Added Task for Maine's Next Bishop

By John Richardson
Portland Press Herald [Portland ME]
February 28, 2004

Maine's next Roman Catholic bishop said Friday he has been as surprised and horrified as anyone by the extent of child sexual abuse by his fellow priests.

Bishop-designee Richard J. Malone said he remains hopeful and eager to take over the helm of the Maine church, even as he feels the added responsibility to reach out to victims of abuse and distrustful parishioners.

"I was as devastated and, really to be honest with you, shocked by the volume of these horrible cases," he said Friday. "Almost all of my ministry had been in education and teaching. I really, to be honest with you, never heard references to (abuse cases). My work has not brought me up close to this whole miserable aspect of the church's life."

Malone's perspective is about to change. He will be installed as the bishop of the Portland Diocese on March 31 and will become the spiritual leader of 234,000 Maine Catholics at a time of pain and sadness in the church.

"Even under the best of circumstances, taking over the helm of a diocese is daunting because it's such a sacred trust," he said. "You're responsible to God and the people for so much. Coming to a new diocese with this stuff to deal with . . . certainly adds another level. But I go in trusting in the Lord. I've been called to this."

Malone said he feels blessed to have been chosen, and that the church will become stronger and better. The 57-year-old Boston-area cleric will replace Bishop Joseph Gerry, who reached the retirement age of 75 last year.

As bishop since 1989, Gerry has experienced the anger, frustration and pressure for change aimed at leaders of the church as victims' stories of molestation revealed how bishops failed to turn in accused priests and, in some cases, allowed them to harm more children.

Gerry issued a written statement Friday after the release of a national survey of church leaders that found at least 4 percent of American priests have been accused of sexually abusing children in the past 52 years. Numbers provided by the Portland Diocese revealed a similar picture in Maine: 41 priests, or 4 percent of those who served, have been accused of sexual abuse since 1950.

"The information in the John Jay report was sobering, shameful, but ultimately necessary in order to determine if the church is taking effective steps to stop the abuse of children in the future. I am overwhelmed by the information and sorrowful over the pain and suffering it represents," Gerry's statement said.

Maine Attorney General Steven Rowe said this week that state and county investigators have reviewed allegations against 63 identifiable priests and church employees in the past 75 years, a longer time frame than the John Jay report.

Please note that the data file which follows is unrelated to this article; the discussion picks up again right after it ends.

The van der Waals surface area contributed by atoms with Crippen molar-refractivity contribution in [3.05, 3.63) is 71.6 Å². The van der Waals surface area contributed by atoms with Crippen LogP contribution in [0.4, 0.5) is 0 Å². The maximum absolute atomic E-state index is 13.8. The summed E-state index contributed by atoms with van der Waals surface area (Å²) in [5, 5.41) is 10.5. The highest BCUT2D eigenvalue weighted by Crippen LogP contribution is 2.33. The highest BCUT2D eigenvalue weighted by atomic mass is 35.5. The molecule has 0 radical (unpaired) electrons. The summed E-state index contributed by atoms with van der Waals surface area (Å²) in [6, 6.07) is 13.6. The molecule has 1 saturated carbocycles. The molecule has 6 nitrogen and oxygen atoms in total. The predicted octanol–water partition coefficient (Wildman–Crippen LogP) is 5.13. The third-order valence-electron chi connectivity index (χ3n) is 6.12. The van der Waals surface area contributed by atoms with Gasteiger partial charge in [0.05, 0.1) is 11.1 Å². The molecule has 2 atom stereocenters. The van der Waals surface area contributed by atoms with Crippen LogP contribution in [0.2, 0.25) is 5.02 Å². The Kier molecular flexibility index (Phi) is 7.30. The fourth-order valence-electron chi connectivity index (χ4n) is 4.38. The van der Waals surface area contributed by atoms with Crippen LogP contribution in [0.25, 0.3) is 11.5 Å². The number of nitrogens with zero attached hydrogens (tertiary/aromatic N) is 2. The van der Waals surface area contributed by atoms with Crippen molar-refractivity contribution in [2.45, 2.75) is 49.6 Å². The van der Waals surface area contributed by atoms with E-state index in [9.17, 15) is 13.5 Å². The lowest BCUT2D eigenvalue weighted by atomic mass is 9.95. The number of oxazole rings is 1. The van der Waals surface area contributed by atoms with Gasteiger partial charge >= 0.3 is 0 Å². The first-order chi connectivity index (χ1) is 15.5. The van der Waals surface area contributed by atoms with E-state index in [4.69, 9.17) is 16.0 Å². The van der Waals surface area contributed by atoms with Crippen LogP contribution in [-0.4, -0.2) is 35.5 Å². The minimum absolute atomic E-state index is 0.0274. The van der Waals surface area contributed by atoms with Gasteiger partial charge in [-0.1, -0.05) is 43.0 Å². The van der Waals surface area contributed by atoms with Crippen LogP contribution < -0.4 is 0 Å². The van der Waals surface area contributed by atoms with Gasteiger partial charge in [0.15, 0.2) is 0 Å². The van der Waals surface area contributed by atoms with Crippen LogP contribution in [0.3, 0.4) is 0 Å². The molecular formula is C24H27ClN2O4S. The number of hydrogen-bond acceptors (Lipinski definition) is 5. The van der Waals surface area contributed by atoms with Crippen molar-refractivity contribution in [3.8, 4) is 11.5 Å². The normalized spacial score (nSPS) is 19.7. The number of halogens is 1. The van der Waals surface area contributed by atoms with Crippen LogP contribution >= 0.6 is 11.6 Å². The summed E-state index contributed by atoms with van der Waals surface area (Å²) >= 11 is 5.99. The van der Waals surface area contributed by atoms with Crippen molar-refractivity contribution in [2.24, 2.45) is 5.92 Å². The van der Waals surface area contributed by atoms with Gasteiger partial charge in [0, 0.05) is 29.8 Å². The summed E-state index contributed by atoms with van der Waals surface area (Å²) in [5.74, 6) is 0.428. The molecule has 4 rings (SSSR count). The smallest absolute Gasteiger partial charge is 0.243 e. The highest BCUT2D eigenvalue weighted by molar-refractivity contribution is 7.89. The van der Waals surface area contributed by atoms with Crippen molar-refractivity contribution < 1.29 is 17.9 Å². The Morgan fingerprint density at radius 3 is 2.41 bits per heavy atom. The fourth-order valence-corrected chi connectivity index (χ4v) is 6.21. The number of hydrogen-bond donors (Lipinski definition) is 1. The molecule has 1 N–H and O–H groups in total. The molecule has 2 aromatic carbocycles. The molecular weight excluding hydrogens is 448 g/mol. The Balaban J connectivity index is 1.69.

And the crisis is clearly not over, as new victims continue to come forward and report past abuse.

The last reported incident of alleged abuse by a Maine priest took place in 1992, according the Attorney General's Office. Church officials say 1989 is the last year in which there was a substantiated claim of abuse taking place because more recent incidents led to criminal charges and verdicts of not guilty.

Even now, however, the Rev. Thomas Lee is suspended and under investigation because of allegations that he sexually abused children while assigned to a parish in Boothbay Harbor in the 1970s and early 1980s. Advocates for victims and church reforms are urging Gerry to remove Lee permanently.

Pauline Salvucci, a former Roman Catholic nun who lives in Westbrook and has set up a Web site focused on child sexual abuse called Voices of Outrage, said she's convinced the bishops are still not facing the magnitude of the scandal.

"This is only the tip of the iceberg," she said. "This report was a self-report. What you are getting are the foxes giving an inaccurate accounting of the chickens in the hen house."

Some of that distrust of church leaders is sure to confront Malone when he takes over as Portland bishop next month. That is especially true, he acknowledged, because he is from Boston, where the church scandal erupted two years ago and where the national report says 7 percent of priests have been accused of sexual abuse.

"There was a time when one could anticipate that a new bishop coming in would generally have the trust of most people. And I know that the trust has been so wounded that I can't count on that," he said. "I'm just hoping and praying the good people of Maine will take time to get to know me. And I know it will take time for them to trust me."

Malone was the director of education in the Boston Archdiocese before he became an auxiliary bishop in 2000. He said his only direct exposure to the crisis has been the couple of times the archdiocese assigned him to meet with parishioners whose priests were removed because of abuse allegations. He has talked to both angry parishioners and recovering victims. "When you first listen to one of these victims tell their story, you're never the same again," he said Friday.

After he is installed in Portland next month, Malone will be the central figure in Maine in implementing reforms and in reaching out to victims and church members. He said his priorities will include continuing to move forward with new policies and oversight to prevent the abuse of children, and reaching out to victims, including those who have not yet reported the abuse.

"The only way these people are going to be helped . . . is to come forward," he said. "I know it can create more challenges and pain (for the church), but how else can people get the healing?"


Any original material on these pages is copyright © 2004. Reproduce freely with attribution.